NEW YORK, Oct. 8 (Xinhua) -- There is no direct connection between the debt limit and a default by the U.S. government, said ratings agency Moody's Investors Services on Monday.
"The U.S. government would continue to pay interest and principal on its debt even in the event that the debt limit is not raised, leaving its credit worthiness intact," Moody's said in a report.
The U.S. federal government has been shut down since Oct. 1, as Republicans and Democrats failed to pass government funding bills for its 2014 fiscal year.
And Oct. 17 is the next crucial deadline, the last day that the U.S. Treasury Department estimates that the federal government is certain to have enough money to pay its bills.
The U.S. government reached its statutory debt limit of 16.7 trillion U.S. dollars in May. Since then, it has been using "extraordinary measures" to raise funds and pay government expenditures. But on Oct. 17, the government will be left with only 30 billion dollars of cash on hand, whereas its daily payments can run up to 60 billion dollars.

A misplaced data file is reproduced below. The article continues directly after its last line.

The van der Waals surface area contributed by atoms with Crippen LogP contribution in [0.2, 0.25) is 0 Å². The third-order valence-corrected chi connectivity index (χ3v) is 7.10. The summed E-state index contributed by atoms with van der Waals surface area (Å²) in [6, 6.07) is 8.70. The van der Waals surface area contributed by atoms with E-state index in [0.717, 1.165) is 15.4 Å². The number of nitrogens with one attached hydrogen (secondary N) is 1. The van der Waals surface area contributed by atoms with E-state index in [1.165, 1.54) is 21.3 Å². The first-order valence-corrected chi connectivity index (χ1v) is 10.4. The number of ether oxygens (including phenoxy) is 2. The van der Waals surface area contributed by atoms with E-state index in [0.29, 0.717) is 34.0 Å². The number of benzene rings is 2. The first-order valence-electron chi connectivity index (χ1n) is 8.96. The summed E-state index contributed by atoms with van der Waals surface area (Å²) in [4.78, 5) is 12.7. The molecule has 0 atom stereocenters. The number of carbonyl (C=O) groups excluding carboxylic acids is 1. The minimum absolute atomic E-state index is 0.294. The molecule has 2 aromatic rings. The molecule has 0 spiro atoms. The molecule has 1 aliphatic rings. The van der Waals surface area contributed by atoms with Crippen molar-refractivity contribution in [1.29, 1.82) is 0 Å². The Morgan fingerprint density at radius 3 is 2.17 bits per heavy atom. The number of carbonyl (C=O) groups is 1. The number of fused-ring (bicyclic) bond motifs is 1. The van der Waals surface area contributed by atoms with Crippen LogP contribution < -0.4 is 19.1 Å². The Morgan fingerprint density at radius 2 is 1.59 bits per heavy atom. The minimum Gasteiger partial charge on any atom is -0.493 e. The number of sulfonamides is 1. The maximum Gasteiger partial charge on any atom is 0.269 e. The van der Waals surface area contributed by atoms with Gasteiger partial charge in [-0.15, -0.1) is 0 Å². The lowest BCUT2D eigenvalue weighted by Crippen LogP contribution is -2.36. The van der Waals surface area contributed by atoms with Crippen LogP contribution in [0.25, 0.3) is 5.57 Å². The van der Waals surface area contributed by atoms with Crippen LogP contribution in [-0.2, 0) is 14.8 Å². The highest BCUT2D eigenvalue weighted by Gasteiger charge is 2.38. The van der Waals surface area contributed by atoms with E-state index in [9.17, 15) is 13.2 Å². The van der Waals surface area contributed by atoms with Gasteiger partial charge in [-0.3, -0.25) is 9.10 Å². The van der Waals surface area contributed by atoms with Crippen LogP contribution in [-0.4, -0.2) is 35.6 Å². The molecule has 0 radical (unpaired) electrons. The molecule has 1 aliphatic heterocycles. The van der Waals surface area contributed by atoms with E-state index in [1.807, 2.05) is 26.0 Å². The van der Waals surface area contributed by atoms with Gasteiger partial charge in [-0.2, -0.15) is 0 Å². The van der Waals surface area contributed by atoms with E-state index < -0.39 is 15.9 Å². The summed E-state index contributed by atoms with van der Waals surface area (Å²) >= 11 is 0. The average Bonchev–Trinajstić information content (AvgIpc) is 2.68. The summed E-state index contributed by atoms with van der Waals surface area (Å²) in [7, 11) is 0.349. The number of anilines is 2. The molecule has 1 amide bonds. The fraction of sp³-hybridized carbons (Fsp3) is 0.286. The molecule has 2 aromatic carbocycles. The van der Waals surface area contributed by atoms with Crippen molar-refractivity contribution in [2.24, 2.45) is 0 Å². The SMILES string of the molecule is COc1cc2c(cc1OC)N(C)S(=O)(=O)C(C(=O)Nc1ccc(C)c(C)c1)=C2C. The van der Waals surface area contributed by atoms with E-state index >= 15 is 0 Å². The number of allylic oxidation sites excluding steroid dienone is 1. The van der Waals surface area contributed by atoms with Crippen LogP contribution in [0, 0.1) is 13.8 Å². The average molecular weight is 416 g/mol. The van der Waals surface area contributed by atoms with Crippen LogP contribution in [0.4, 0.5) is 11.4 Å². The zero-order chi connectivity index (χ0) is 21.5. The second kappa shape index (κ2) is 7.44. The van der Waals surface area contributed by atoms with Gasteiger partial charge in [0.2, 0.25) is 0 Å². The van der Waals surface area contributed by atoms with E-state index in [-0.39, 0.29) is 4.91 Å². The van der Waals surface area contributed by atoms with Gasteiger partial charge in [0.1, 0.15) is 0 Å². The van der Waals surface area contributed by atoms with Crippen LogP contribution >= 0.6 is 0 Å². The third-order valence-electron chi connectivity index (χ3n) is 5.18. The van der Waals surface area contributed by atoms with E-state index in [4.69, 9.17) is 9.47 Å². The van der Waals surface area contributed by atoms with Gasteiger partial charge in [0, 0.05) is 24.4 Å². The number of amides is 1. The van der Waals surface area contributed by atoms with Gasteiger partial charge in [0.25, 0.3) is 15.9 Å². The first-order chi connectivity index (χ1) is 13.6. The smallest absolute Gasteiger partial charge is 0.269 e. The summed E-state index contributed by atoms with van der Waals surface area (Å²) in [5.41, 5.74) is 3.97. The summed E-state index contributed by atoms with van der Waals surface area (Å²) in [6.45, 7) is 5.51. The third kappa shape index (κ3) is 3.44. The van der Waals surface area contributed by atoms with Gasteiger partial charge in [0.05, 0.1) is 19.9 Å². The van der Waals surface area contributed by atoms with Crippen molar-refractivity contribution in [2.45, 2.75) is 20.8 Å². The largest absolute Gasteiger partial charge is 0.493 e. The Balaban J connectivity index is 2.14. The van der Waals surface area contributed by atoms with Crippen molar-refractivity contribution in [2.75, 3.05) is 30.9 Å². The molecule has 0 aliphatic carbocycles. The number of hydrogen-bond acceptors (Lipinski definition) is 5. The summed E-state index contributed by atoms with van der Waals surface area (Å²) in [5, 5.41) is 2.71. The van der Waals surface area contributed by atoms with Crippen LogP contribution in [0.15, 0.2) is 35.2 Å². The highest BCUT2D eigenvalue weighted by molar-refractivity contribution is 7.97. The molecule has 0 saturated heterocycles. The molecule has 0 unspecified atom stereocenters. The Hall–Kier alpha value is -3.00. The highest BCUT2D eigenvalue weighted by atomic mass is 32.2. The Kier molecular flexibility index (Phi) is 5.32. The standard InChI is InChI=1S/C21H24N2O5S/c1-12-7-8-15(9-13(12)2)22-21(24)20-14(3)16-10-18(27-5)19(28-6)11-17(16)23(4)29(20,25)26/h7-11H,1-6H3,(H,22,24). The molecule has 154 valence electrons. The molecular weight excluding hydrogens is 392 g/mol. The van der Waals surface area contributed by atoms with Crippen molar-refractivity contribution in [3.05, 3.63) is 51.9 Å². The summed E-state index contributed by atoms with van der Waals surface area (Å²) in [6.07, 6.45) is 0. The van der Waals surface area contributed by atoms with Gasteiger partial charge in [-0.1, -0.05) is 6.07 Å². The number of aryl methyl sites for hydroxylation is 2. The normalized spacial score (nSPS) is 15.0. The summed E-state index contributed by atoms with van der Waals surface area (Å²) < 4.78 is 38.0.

Moody's explained that the debt limit restricts government expenditures to the amount of its incoming revenues, and it does not prohibit the government from servicing its debt.
If the borrowing limit is not raised before Oct. 17, the government will have to prioritize among its expenditures.8 "In our view, the government is very likely to prioritize interest payments because of the potentially serious effects a default would have on financial markets in the U.S. and globally," Moody's said in the report.
The ratings agency noted that interest payments on Treasury bonds and notes are due twice a month, on the 15th and the last day of every month. After Oct. 17, the first interest payment date is Oct. 31, when a relatively small 5.9 billion dollars is due.
"Thus, a Treasury bond default is not technically possible until that date (Oct. 31)," Moody's said. "Moreover, given that the amount that needs to be paid is relatively small, a default is also extremely unlikely."
Regarding the lingering government shutdown, Moody's said, "The shutdown prohibits discretionary spending, but not mandatory spending or debt services, such as interest and principal on Treasury securities, which the U.S. government will continue to be able to pay."